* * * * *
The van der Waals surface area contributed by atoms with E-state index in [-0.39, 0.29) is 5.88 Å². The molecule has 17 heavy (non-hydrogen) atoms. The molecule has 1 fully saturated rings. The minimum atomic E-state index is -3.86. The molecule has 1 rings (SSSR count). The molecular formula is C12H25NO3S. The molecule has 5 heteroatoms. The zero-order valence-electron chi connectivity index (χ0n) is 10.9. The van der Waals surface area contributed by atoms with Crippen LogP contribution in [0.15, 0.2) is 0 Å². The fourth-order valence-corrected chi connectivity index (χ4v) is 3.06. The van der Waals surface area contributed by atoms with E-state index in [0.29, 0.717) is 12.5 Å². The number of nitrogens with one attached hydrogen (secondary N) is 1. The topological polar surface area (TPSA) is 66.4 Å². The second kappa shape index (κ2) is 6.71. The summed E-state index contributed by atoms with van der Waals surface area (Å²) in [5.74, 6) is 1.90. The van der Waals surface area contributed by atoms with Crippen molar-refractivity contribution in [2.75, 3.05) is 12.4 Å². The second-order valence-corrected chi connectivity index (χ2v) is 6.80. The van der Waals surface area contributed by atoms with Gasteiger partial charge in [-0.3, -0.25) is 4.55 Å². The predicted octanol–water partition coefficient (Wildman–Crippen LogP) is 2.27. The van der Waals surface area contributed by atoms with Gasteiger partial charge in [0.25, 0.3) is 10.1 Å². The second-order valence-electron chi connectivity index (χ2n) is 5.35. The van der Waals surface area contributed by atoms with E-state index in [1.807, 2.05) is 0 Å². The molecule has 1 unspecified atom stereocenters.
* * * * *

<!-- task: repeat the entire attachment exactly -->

The van der Waals surface area contributed by atoms with E-state index in [-0.39, 0.29) is 5.88 Å². The molecule has 17 heavy (non-hydrogen) atoms. The molecule has 1 fully saturated rings. The minimum atomic E-state index is -3.86. The molecule has 1 rings (SSSR count). The molecular formula is C12H25NO3S. The molecule has 5 heteroatoms. The zero-order valence-electron chi connectivity index (χ0n) is 10.9. The van der Waals surface area contributed by atoms with Crippen LogP contribution in [0.15, 0.2) is 0 Å². The fourth-order valence-corrected chi connectivity index (χ4v) is 3.06. The van der Waals surface area contributed by atoms with E-state index in [0.29, 0.717) is 12.5 Å². The number of nitrogens with one attached hydrogen (secondary N) is 1. The topological polar surface area (TPSA) is 66.4 Å². The second kappa shape index (κ2) is 6.71. The summed E-state index contributed by atoms with van der Waals surface area (Å²) in [5.74, 6) is 1.90. The van der Waals surface area contributed by atoms with Crippen molar-refractivity contribution in [2.75, 3.05) is 12.4 Å². The second-order valence-corrected chi connectivity index (χ2v) is 6.80. The van der Waals surface area contributed by atoms with Gasteiger partial charge in [-0.3, -0.25) is 4.55 Å². The predicted octanol–water partition coefficient (Wildman–Crippen LogP) is 2.27. The van der Waals surface area contributed by atoms with Gasteiger partial charge in [0.25, 0.3) is 10.1 Å². The second-order valence-electron chi connectivity index (χ2n) is 5.35. The van der Waals surface area contributed by atoms with E-state index in [1.807, 2.05) is 0 Å². The molecule has 1 unspecified atom stereocenters.